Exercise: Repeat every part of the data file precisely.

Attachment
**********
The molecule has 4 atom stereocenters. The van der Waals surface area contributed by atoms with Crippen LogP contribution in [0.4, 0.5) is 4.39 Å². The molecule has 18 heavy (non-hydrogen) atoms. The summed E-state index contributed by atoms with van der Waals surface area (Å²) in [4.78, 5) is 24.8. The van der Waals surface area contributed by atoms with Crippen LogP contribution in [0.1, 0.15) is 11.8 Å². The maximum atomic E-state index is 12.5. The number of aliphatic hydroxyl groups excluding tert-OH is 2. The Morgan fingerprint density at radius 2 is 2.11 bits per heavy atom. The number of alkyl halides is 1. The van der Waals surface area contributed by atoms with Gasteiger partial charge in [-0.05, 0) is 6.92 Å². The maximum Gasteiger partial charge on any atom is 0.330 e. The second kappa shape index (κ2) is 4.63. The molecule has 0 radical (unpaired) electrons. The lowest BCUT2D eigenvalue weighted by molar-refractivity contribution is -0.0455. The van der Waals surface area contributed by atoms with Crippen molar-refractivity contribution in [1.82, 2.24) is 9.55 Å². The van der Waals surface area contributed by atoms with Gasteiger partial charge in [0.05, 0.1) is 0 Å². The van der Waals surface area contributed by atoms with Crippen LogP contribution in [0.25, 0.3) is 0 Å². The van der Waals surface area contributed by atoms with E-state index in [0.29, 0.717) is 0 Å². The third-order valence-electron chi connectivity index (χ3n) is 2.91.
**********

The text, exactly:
The molecule has 4 atom stereocenters. The van der Waals surface area contributed by atoms with Crippen LogP contribution in [0.4, 0.5) is 4.39 Å². The molecule has 18 heavy (non-hydrogen) atoms. The summed E-state index contributed by atoms with van der Waals surface area (Å²) in [4.78, 5) is 24.8. The van der Waals surface area contributed by atoms with Crippen LogP contribution in [0.1, 0.15) is 11.8 Å². The maximum atomic E-state index is 12.5. The number of aliphatic hydroxyl groups excluding tert-OH is 2. The Morgan fingerprint density at radius 2 is 2.11 bits per heavy atom. The number of alkyl halides is 1. The van der Waals surface area contributed by atoms with Gasteiger partial charge in [-0.05, 0) is 6.92 Å². The maximum Gasteiger partial charge on any atom is 0.330 e. The second kappa shape index (κ2) is 4.63. The molecule has 0 radical (unpaired) electrons. The lowest BCUT2D eigenvalue weighted by molar-refractivity contribution is -0.0455. The van der Waals surface area contributed by atoms with Crippen molar-refractivity contribution in [1.82, 2.24) is 9.55 Å². The van der Waals surface area contributed by atoms with Gasteiger partial charge in [0.05, 0.1) is 0 Å². The van der Waals surface area contributed by atoms with Crippen LogP contribution in [0.25, 0.3) is 0 Å². The van der Waals surface area contributed by atoms with E-state index in [0.29, 0.717) is 0 Å². The third-order valence-electron chi connectivity index (χ3n) is 2.91.